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New Kitten

Welcome to Christian County Veterinary Service! Thank you for entrusting us with the care of your new pet. We hope to provide you with complete and progressive care for the lifetime of your kitten! Please use this guide as a reference for the information we will be discussing over the next few visits.


Many feline diseases can be prevented through vaccination. A vaccination schedule can greatly contribute to good health & a longer life span for your cat. The diseases for which we currently recommend vaccinating for are outlined on the back. We recommend that kittens start vaccinations between 6-8 weeks of age. Repeat booster vaccines are necessary for the body’s immune system to develop immunity to the disease itself.


  • 6 Weeks  --  FVRCP, Deworming

  • 9 Weeks  --  FVRCP, Deworming

  • 12 Weeks -- FVRCP, RV


Feline Leukemia

may be given based on your pet's environment.


Deworming - Frequent deworming is recommended for kittens, as they are ideal hosts for parasites. Based on your cat's exposure and environment, we can advise as to the frequency of deworming adult cats. Inside cats may need to be dewormed less often than those that live outside, especially hunting cats.

Feline Leukemia Virus/Feline Immunodeciency Virus - Knowing the presence of either of these viruses can be crucial for the health of your cat. Both diseases are widespread & can cause a compromised immune system, making infected cats more susceptible to secondary infections.


For the majority of cats we recommend testing for FeLV/FIV. Testing can best be done at 12 weeks of age or older, & negative tests may need to be conrmed weeks later. It is also important to understand that a positive diagnosis may not cause your cat to become sick. Both viruses can be dormant for months to years, allowing your cat to live a perfectly healthy life. We do discourage infected cats from outdoor contact with other cats, realizing that they can infect others via direct contact & by bite wounds.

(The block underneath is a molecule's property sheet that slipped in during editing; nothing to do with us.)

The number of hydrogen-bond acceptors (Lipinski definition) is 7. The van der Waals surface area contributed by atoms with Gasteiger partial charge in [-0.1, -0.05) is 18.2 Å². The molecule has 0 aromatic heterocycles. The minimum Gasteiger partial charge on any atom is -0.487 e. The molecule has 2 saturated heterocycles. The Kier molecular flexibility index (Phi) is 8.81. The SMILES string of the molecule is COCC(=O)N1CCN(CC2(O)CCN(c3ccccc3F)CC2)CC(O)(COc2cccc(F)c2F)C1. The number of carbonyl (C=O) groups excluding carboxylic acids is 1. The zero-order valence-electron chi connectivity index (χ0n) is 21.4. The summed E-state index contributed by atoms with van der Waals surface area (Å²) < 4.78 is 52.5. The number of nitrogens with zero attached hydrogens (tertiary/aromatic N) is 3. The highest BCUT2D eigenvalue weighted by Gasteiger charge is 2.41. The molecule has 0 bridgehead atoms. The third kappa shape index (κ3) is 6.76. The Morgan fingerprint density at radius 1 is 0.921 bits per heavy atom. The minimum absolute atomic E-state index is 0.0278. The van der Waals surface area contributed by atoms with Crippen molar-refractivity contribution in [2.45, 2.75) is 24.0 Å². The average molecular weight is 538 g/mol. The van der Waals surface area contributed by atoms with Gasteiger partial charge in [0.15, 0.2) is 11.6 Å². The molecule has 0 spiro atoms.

Fleas & ticks are not only a nuisance to you & your pet, they can also carry some harmful diseases. We recommend starting your kitten on a monthly prevention & will discuss which products may work best for your cat’s environment and lifestyle.


We currently do not offer after hours small animal emergency services. If an emergency 
were to arise, please contact the Emergency Clinic of Southwest Missouri. 

400 S Glenstone Ave
Springfield, MO 65802




FVR is an infectious disease caused by feline herpesvirus type-1. It is a major cause of upper respiratory disease and conjunctivitis in cats. It is transmitted via direct contact with infected cats.


Panleukopenia is a disease caused by a parvovirus. A similar but distinct virus aects dogs. Symptoms vary but can include lethargy, vomiting, and diarrhea. Cats can become infected through all secretions, particularly feces.


Calicivirus is another common cause of upper respiratory disease in cats. Additionally, it can cause oral ulcerations. Severity of infection can vary widely due to the many dierent strains of the virus. Mode of transmission is mostly by airborne secretions and saliva.


FeLV is one of the most important viruses aecting cats. It attacks and suppresses the immune system. Immunocompromised animals can become anemic and develop several types of cancer. Infected cats can transmit the disease through prolonged direct contact, and kittens can also contract the virus in utero or through the milk.


One of the world’s most publicized & feared diseases, rabies is always fatal. Rabies virus attacks the nervous system, & is transmitted chiefly through the bite of an infected animal.

RECOMMENDED: Spay/ Neuter at 5-6 months

MICROCHIP: If lost, a microchip recovery system ensures the best possible chance of getting your dog back home to you. Ask our staff for more information!

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